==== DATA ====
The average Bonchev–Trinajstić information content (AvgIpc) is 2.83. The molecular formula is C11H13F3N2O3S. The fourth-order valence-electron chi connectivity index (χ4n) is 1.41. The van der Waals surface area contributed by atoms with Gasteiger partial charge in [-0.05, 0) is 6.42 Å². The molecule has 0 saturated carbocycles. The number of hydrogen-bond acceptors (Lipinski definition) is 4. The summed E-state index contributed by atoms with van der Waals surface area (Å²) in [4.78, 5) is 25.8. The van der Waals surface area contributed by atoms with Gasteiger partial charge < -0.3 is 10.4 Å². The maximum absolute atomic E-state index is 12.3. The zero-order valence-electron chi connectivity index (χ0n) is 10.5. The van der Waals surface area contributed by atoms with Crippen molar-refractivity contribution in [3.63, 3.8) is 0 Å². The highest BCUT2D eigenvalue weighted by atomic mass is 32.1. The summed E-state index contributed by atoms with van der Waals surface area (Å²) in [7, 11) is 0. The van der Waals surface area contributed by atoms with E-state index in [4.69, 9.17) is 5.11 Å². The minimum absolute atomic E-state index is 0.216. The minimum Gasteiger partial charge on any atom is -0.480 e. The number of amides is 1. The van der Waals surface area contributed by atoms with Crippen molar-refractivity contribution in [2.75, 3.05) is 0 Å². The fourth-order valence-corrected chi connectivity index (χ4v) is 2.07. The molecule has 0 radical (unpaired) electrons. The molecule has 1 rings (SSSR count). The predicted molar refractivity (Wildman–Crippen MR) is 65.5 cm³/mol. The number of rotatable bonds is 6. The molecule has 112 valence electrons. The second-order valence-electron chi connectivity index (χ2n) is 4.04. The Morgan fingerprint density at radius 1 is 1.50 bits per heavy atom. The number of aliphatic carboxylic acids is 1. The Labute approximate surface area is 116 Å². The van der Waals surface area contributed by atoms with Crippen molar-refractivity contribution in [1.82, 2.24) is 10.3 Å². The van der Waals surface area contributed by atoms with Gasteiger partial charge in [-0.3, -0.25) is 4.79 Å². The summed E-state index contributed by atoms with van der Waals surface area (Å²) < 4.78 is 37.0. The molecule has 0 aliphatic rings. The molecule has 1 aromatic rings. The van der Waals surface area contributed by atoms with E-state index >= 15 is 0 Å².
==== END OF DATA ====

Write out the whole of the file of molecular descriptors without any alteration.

The average Bonchev–Trinajstić information content (AvgIpc) is 2.83. The molecular formula is C11H13F3N2O3S. The fourth-order valence-electron chi connectivity index (χ4n) is 1.41. The van der Waals surface area contributed by atoms with Gasteiger partial charge in [-0.05, 0) is 6.42 Å². The molecule has 0 saturated carbocycles. The number of hydrogen-bond acceptors (Lipinski definition) is 4. The summed E-state index contributed by atoms with van der Waals surface area (Å²) in [4.78, 5) is 25.8. The van der Waals surface area contributed by atoms with Gasteiger partial charge < -0.3 is 10.4 Å². The maximum absolute atomic E-state index is 12.3. The zero-order valence-electron chi connectivity index (χ0n) is 10.5. The van der Waals surface area contributed by atoms with Crippen molar-refractivity contribution in [3.63, 3.8) is 0 Å². The highest BCUT2D eigenvalue weighted by atomic mass is 32.1. The summed E-state index contributed by atoms with van der Waals surface area (Å²) in [7, 11) is 0. The van der Waals surface area contributed by atoms with E-state index in [4.69, 9.17) is 5.11 Å². The minimum absolute atomic E-state index is 0.216. The minimum Gasteiger partial charge on any atom is -0.480 e. The number of amides is 1. The van der Waals surface area contributed by atoms with Crippen molar-refractivity contribution in [2.75, 3.05) is 0 Å². The fourth-order valence-corrected chi connectivity index (χ4v) is 2.07. The molecule has 0 radical (unpaired) electrons. The molecule has 1 rings (SSSR count). The predicted molar refractivity (Wildman–Crippen MR) is 65.5 cm³/mol. The number of rotatable bonds is 6. The molecule has 112 valence electrons. The second-order valence-electron chi connectivity index (χ2n) is 4.04. The Morgan fingerprint density at radius 1 is 1.50 bits per heavy atom. The number of aliphatic carboxylic acids is 1. The Labute approximate surface area is 116 Å². The van der Waals surface area contributed by atoms with Crippen molar-refractivity contribution in [1.82, 2.24) is 10.3 Å². The van der Waals surface area contributed by atoms with Gasteiger partial charge in [-0.3, -0.25) is 4.79 Å². The summed E-state index contributed by atoms with van der Waals surface area (Å²) < 4.78 is 37.0. The molecule has 0 aliphatic rings. The molecule has 1 aromatic rings. The van der Waals surface area contributed by atoms with E-state index >= 15 is 0 Å².